Airplane mode disables all wireless communications on your Windows 11 PC, which is handy during an airline flight or when you’d simply like to disconnect. Here’s how to turn it on and off.

Enable or Disable Airplane Mode in Quick Settings

One of the quickest ways to turn airplane mode on or off in Windows 11 is through the Quick Settings menu. To open it, click the sound and Wi-Fi icons in the lower-right corner of the taskbar beside the clock. Or press Windows+a on your keyboard.

When it opens, click the “Airplane Mode” button to turn airplane mode on or off.

If you don’t see the Airplane Mode button in your Quick Settings menu, click the pencil icon at the bottom of the menu, select “Add,” then choose it from the list that appears.

RELATED: How Windows 11's New "Quick Settings" Menu Works

Enable or Disable Airplane Mode in Settings

You can also enable or disable airplane mode from the Windows Settings app. To do so, open Settings by pressing Windows+i on your keyboard. In Settings, navigate to “Network & Internet,” then click the switch beside “Airplane Mode” to turn it on or off.

If you click the sideways caret (arrow) beside the switch, you can fine-tune whether you want to only disable Wi-Fi or Bluetooth, or even re-enable Wi-Fi after enabling airplane mode.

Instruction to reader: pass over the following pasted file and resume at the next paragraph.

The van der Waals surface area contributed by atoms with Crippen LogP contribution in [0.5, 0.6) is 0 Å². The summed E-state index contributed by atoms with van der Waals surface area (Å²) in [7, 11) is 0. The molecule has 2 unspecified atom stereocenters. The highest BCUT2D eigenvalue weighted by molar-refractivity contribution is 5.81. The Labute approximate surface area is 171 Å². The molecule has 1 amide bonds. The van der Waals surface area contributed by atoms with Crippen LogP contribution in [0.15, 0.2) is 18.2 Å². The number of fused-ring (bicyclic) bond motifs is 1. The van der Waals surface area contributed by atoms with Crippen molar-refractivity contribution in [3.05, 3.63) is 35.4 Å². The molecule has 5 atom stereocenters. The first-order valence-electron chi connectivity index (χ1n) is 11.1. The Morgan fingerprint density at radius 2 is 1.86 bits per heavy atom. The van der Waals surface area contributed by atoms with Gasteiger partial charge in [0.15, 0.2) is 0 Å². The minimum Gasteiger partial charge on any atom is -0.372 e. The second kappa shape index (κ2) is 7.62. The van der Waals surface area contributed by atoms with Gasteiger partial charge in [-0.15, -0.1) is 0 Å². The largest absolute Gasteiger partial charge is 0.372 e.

RELATED: Here's What Windows 11's Settings App Looks Like

Enable or Disable Airplane Mode Using a Physical Button

On many notebook computers, some tablets, and some desktop keyboards, you might find a special button, switch, or key that toggles airplane mode. Sometimes it’s a switch on the side of a laptop that can turn all wireless functions on or off. Or sometimes it’s a key with an “i” or a radio tower and several waves around it, as is the case on the Acer laptop pictured below. (Or, sometimes the key might have an airplane icon.)

Press the airplane mode or wireless on or off button on your computer.
Benj Edwards / How-To Geek

Ultimately, you’ll need to consult your device’s manual to find the right button, but your biggest clue will probably be to look out for an icon that looks like radiating waves (three curved lines in succession or partial concentric circles) or something similar. Good luck!

RELATED: What Does Airplane Mode Do, and Is It Really Necessary?

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Benj Edwards is a former Associate Editor for How-To Geek. Now, he is an AI and Machine Learning Reporter for Ars Technica. For over 15 years, he has written about technology and tech history for sites such as The Atlantic, Fast Company, PCMag, PCWorld, Macworld, Ars Technica, and Wired. In 2005, he created Vintage Computing and Gaming, a blog devoted to tech history. He also created The Culture of Tech podcast and regularly contributes to the Retronauts retrogaming podcast.
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